3. I find expressing any emotion difficult. My parents were not expressive – I never saw them hug or kiss. Instead they would argue. I still feel a little uncomfortable giving or receiving hugs. I can never find adequate words either. This difficulty is reflected in my online world as well. I’m not one for gushing either. I probably come across as cold or abrupt simply because the tone of voice or facial expressions are missing. Emotes do help, a lot.

  4. I’ve actually started some folks at work using ๐Ÿ™‚ in emails to take the suspicion of ๐Ÿ˜ฆ intent away from words. Such a bunch of dysfunctionals there that a number of people will take the simplest comment as ‘mean, harsh’, and a little happy face seems to deplete an implied sting. Sometimes I feel really ‘stupid’ at my age HAVING to type ๐Ÿ™‚ in an email to smooth any perceived edges, but I just shrug and do it for the sake of harmony. It’s just humorous that it does work.

    I was always a very huggy person growing up and through many adult years, then had a boyfriend who got on a kick where he didn’t want to be hugged and would actually go, “grrrr!” if you tried. He would quote a comment made by a doctor when one of his friends was in the hospital after a bad accident and who for a long time couldn’t bear to be touched: “LOW CALCIUM!” He decided that was the deal — if you have low calcium you couldn’t stand to have someone touch you. He growled this at me so much that over time I quit trying to hug him and my hugging of anyone dropped precipitously. I really missed it. There’s such a positive exchange of caring energy in a hug. And then at the workplace it became suspect to touch anyone — harassment!!! I don’t see that, but I respect that others may feel that way. I look for ‘permission clues’ before I try it on anyone because I’ve been working on building back up my hugging capacity. It really helps in our little household, just that human touch that gives without taking.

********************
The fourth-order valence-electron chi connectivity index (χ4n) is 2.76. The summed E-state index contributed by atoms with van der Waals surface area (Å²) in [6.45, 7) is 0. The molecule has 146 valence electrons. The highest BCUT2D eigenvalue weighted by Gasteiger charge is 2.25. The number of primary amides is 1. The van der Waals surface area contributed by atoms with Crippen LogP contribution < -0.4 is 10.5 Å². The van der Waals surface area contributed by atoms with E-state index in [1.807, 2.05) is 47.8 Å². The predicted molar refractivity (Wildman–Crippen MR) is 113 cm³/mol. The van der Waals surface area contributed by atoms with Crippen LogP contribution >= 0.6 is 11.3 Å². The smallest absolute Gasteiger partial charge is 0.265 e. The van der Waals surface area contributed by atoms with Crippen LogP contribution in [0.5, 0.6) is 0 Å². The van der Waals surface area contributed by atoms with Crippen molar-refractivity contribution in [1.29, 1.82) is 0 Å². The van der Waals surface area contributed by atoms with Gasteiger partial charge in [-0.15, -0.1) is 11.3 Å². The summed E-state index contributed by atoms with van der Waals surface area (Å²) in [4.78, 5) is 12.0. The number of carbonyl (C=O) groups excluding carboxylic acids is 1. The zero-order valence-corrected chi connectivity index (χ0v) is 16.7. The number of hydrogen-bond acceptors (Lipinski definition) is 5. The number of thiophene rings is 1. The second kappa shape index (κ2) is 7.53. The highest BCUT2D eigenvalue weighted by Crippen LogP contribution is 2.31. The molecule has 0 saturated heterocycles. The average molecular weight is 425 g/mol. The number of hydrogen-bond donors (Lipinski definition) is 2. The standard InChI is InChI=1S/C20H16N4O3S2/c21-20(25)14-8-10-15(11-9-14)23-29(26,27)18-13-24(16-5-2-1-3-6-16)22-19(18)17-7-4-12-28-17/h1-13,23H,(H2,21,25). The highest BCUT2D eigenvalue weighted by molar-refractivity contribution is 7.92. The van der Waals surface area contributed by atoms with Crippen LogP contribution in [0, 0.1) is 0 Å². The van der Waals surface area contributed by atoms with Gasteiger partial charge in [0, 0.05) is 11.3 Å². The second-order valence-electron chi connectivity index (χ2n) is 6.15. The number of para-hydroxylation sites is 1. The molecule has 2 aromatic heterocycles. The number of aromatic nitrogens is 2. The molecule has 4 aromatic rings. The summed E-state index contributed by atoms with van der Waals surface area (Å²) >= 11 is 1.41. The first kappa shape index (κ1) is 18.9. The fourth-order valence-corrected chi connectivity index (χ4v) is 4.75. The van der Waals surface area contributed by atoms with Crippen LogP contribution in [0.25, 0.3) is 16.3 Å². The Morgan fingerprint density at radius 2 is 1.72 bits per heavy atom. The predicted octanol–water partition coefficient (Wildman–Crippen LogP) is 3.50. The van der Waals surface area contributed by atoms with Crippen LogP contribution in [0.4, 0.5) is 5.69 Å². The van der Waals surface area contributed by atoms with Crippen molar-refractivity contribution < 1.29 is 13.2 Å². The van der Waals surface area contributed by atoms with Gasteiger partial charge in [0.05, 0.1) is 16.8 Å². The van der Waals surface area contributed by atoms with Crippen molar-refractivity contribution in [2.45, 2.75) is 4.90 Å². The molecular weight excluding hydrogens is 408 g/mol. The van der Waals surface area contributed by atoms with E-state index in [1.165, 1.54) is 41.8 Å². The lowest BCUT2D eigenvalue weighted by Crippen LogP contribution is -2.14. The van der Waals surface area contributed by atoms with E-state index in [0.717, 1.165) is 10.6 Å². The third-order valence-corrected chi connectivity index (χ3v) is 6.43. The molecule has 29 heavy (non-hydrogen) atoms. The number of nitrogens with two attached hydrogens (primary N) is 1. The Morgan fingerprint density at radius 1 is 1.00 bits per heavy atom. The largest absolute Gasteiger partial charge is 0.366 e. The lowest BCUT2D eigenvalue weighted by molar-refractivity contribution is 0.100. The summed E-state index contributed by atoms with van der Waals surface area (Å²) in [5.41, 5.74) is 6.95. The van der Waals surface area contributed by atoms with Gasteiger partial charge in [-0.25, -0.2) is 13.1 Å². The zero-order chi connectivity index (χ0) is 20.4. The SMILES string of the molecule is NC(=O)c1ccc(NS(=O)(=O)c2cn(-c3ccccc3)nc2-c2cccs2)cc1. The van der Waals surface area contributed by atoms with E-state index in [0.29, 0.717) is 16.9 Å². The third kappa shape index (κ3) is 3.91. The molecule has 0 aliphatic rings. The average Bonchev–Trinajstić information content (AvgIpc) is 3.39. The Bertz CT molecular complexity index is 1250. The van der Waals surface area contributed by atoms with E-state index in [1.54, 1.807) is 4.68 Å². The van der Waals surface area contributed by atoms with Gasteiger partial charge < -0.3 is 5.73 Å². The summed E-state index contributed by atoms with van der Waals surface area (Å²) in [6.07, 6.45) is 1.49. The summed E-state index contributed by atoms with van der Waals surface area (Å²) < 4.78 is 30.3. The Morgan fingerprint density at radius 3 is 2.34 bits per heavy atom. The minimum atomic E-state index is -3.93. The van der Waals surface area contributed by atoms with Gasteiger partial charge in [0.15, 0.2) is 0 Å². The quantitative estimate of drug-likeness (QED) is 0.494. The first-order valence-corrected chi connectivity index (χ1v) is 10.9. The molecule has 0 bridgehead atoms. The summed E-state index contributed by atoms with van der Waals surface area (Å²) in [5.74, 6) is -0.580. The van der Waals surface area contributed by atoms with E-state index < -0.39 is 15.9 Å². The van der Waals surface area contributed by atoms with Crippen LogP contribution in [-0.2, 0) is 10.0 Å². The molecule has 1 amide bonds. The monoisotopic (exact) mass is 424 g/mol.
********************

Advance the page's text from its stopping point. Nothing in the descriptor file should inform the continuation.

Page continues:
Squeezingly, in a gentle way,
    Shu

  5. Judging the level of emotion behind any comment is, I find, incredibly difficult when the words are typed and not spoken. Perhaps it is the intent of the author of a reaction, to use emoticons to try, in some small way, to illustrate the comment where no voice intonation can be heard.

    I do like the “hug” emoticon because I feel it says so much i.e. I care, I sympathise, I empathise, I feel for you I’m on your side; you’ve got my support…. Coming from a family that wasn’t the least tactile, I found whilst growing up that I missed that human contact, mostly for reassurance. I know I’ve become more demonstrative than my forebears, so I only hope it doesn’t offend. And like Shu, I do look for the “permission clues” first – or at least try to.

    IMHO a little hug goes a long way.

  6. I hate those icons (too smoochy for a curmudgeon like me). On the other hand, much of what I could convey in person is impossible in print. So I don’t mind seeing them. I just mind using them. ๐Ÿ˜›

    Having said that, even curmudgeons need hugs. Or maybe it’s especially curmudgeons who need hugs.

  7. Perhaps because hugs are such a big deal to curmudgeons (and not just about empathizing, communicating or letting off steam) they will have a bigger effect on curmudgeons when they work. ๐Ÿ˜‰

    That’s a good point about the permission clues; I wonder if they should be looked for in typed communications as well? On the art site there’s a sense of equality; the only differences will be in skill level, art experience, site experience and site rank (that is, whether or not you’re one of the site staff members).

    On forum threads, though, I find I’m getting more and more worried about commenting in general… I don’t want to get it wrong and say the wrong thing in the wrong way to the wrong person.

    A squeeze back to Shu and other commenters (curmudgeonly or not). ๐Ÿ™‚

  8. I’ve always liked emoticons…I’m a a smiley person so it lets me express a lot without words.
    I DO dislike things like LOL or ROTFL…sometimes they apply, but most people won’t use them in a normal way…I have colleagues who will write LOL for things that aren’t really funny or use lolspeak in work emails and it’s just odd.
    My family isn’t overly huggy, but sometimes I will hug others when it seems right. It’s when someone who *is* huggy wants me to hug them and I don’t know them or don’t want to that I find it awkward. You can tell so much by someone’s face that can’t be expressed in words. I think emoticons can let you do that too in your writing.
    I do like me a smiley face ๐Ÿ™‚

  9. Oddly enough, I saw someone say exactly the same thing in another thread — that LOL is used too much. I love the ROTFL emoticon on dA, though, that makes me smile. I suppose ‘ROTFL’ and the associated emoticon will affect people differently. Gosh, one could write a thesis about this, or set up a college course!

    I wish a couple of people I know would use smilicons… it would make their emails so much less stark. ๐Ÿ˜•